) (hand-milled foam ball, density: 7.3 mg/mm^{3}, diameter: 9.46 mm) suspended on a stream of compressed air (5 L/min). Six cameras (imaging at 300 Hz, Basler acA800-510 μm with Computar zoom lens MLM3X-MP) were evenly distributed around the fly, providing full video coverage of all six legs (Figure 1C). Fly behavior was recorded in 2 s trials, capturing a range of behaviors such as walking, turning, grooming, and pushing against the ball. The recording region of each video was cropped slightly so that the fly filled the frame and the camera was able to acquire at 300Hz. For all training and test evaluation data, the interval between trials was 25 s. For some of the flies in the larger walking dataset used in Figure 7, the interval between trials was set to 9 s.We selected 30 points on the fly as keypoints (Figure 1C). On each fly leg, we labeled 5 points: the body-coxa, coxa-femur, femur-tibia, and tibia-tarsus joints, as well as the tip of the tarsus. In total, we manually labeled 6632 frames (about 1105 frames per camera) for training the neural network. For test data to evaluate the post estimation performance, we labeled an additional 1200 frames (200 frames per camera) taken from videos of 5 flies that were not in the training set. For analyzing flexion and rotation of angles during walking in Figure 7, we used a larger dataset of videos from 39 flies, all collected with the methods described above.

#### Human dataset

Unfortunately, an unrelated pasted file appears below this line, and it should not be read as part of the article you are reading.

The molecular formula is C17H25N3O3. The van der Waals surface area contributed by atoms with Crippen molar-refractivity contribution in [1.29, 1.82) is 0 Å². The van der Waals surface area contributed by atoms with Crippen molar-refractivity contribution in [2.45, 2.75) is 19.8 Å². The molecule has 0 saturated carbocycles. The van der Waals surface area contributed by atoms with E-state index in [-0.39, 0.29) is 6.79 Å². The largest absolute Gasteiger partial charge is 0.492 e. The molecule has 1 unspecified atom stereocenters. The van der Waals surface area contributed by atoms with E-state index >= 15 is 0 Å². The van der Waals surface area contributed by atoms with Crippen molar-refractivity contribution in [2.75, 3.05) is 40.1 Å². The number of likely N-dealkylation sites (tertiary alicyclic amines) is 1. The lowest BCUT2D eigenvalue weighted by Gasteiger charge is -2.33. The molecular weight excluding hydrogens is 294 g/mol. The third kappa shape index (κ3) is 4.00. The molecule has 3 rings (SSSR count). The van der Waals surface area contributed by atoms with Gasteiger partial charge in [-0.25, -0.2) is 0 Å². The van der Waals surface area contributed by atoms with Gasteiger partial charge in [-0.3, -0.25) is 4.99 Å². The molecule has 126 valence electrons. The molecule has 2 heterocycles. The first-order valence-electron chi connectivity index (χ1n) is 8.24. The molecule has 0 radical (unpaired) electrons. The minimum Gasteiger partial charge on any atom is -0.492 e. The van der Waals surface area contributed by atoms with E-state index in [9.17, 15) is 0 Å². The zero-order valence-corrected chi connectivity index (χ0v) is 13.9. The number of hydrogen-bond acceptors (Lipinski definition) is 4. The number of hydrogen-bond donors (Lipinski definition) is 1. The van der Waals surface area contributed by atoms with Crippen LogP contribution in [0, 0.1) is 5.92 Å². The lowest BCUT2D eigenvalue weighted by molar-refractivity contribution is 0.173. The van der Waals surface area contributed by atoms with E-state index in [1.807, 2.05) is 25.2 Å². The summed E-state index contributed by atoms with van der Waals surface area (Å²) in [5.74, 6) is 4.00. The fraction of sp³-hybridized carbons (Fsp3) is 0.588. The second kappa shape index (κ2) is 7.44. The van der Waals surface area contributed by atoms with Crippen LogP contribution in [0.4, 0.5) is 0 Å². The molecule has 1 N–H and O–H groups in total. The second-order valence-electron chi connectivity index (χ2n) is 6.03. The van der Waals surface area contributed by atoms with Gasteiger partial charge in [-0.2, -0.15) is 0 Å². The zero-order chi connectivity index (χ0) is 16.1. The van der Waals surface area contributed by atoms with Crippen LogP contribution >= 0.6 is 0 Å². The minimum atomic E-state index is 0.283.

We evaluated 3D tracking with Anipose on the Human 3.6M dataset (

Ionescu et al., 2011

, Ionescu et al., 2014

). Because this dataset has been used extensively for human pose estimation, it provides a useful comparison to existing computer vision methods. It consists of 11 professional actors performing a range of actions, including greeting, posing, sitting, and smoking. The actors were filmed in a 4 m $\times $ 3 m space with 4 video cameras (Basler piA1000) at a resolution of 1000 $\times $ 1000 pixels at 50Hz (Figure 1D). To gather ground-truth pose data, the actors were also outfitted with reflective body markers and tracked with a separate motion capture system, using 10 Vicon cameras at 200 Hz. Leveraging these recordings, the authors derived the precise 3D positions of 32 body joints and their 2D projections onto the videos. For camera calibration, we used the camera parameters from the Human 3.6M dataset, converted by Martinez et al. (Martinez et al., 2017

).- Martinez J.
- Hossain R.
- Romero J.
- Little J.J.

A simple yet effective baseline for 3d human pose estimation..